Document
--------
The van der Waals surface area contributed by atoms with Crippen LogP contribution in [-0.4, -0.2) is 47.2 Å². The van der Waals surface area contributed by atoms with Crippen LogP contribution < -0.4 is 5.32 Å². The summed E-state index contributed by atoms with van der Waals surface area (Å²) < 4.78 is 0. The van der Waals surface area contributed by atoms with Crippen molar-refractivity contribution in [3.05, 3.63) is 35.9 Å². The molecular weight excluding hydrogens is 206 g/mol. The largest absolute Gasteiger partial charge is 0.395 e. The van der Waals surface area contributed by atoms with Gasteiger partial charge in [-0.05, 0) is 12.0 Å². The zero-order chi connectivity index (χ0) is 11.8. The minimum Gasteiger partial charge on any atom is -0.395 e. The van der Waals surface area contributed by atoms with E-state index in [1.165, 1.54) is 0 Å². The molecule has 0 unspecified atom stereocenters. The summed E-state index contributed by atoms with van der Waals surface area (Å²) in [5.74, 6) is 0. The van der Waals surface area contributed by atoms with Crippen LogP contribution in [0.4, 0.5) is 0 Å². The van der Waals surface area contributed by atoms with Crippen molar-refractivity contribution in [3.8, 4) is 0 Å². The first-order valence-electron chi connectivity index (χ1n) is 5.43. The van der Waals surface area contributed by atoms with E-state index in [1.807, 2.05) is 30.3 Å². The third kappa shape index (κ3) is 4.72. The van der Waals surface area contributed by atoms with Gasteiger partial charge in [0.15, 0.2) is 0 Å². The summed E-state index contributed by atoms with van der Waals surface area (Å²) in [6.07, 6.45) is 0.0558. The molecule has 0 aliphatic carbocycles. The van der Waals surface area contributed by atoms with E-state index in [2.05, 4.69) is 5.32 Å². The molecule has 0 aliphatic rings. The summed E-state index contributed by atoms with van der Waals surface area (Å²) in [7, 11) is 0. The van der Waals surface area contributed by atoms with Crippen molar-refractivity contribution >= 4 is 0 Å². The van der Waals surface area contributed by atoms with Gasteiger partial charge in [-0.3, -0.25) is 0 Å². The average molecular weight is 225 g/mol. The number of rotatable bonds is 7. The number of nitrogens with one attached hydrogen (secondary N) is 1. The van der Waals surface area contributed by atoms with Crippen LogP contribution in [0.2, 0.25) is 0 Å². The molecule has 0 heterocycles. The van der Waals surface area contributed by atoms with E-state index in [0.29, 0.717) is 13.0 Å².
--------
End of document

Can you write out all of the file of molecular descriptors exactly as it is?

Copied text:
The van der Waals surface area contributed by atoms with Crippen LogP contribution in [-0.4, -0.2) is 47.2 Å². The van der Waals surface area contributed by atoms with Crippen LogP contribution < -0.4 is 5.32 Å². The summed E-state index contributed by atoms with van der Waals surface area (Å²) < 4.78 is 0. The van der Waals surface area contributed by atoms with Crippen molar-refractivity contribution in [3.05, 3.63) is 35.9 Å². The molecular weight excluding hydrogens is 206 g/mol. The largest absolute Gasteiger partial charge is 0.395 e. The van der Waals surface area contributed by atoms with Gasteiger partial charge in [-0.05, 0) is 12.0 Å². The zero-order chi connectivity index (χ0) is 11.8. The minimum Gasteiger partial charge on any atom is -0.395 e. The van der Waals surface area contributed by atoms with E-state index in [1.165, 1.54) is 0 Å². The molecule has 0 unspecified atom stereocenters. The summed E-state index contributed by atoms with van der Waals surface area (Å²) in [5.74, 6) is 0. The van der Waals surface area contributed by atoms with Crippen LogP contribution in [0.4, 0.5) is 0 Å². The van der Waals surface area contributed by atoms with Crippen molar-refractivity contribution in [3.8, 4) is 0 Å². The first-order valence-electron chi connectivity index (χ1n) is 5.43. The van der Waals surface area contributed by atoms with E-state index in [1.807, 2.05) is 30.3 Å². The third kappa shape index (κ3) is 4.72. The van der Waals surface area contributed by atoms with Gasteiger partial charge in [0.15, 0.2) is 0 Å². The summed E-state index contributed by atoms with van der Waals surface area (Å²) in [6.07, 6.45) is 0.0558. The molecule has 0 aliphatic carbocycles. The van der Waals surface area contributed by atoms with E-state index in [2.05, 4.69) is 5.32 Å². The molecule has 0 aliphatic rings. The summed E-state index contributed by atoms with van der Waals surface area (Å²) in [7, 11) is 0. The van der Waals surface area contributed by atoms with Crippen molar-refractivity contribution >= 4 is 0 Å². The van der Waals surface area contributed by atoms with Gasteiger partial charge in [-0.3, -0.25) is 0 Å². The average molecular weight is 225 g/mol. The number of rotatable bonds is 7. The number of nitrogens with one attached hydrogen (secondary N) is 1. The van der Waals surface area contributed by atoms with Crippen LogP contribution in [0.2, 0.25) is 0 Å². The molecule has 0 heterocycles. The van der Waals surface area contributed by atoms with E-state index in [0.29, 0.717) is 13.0 Å².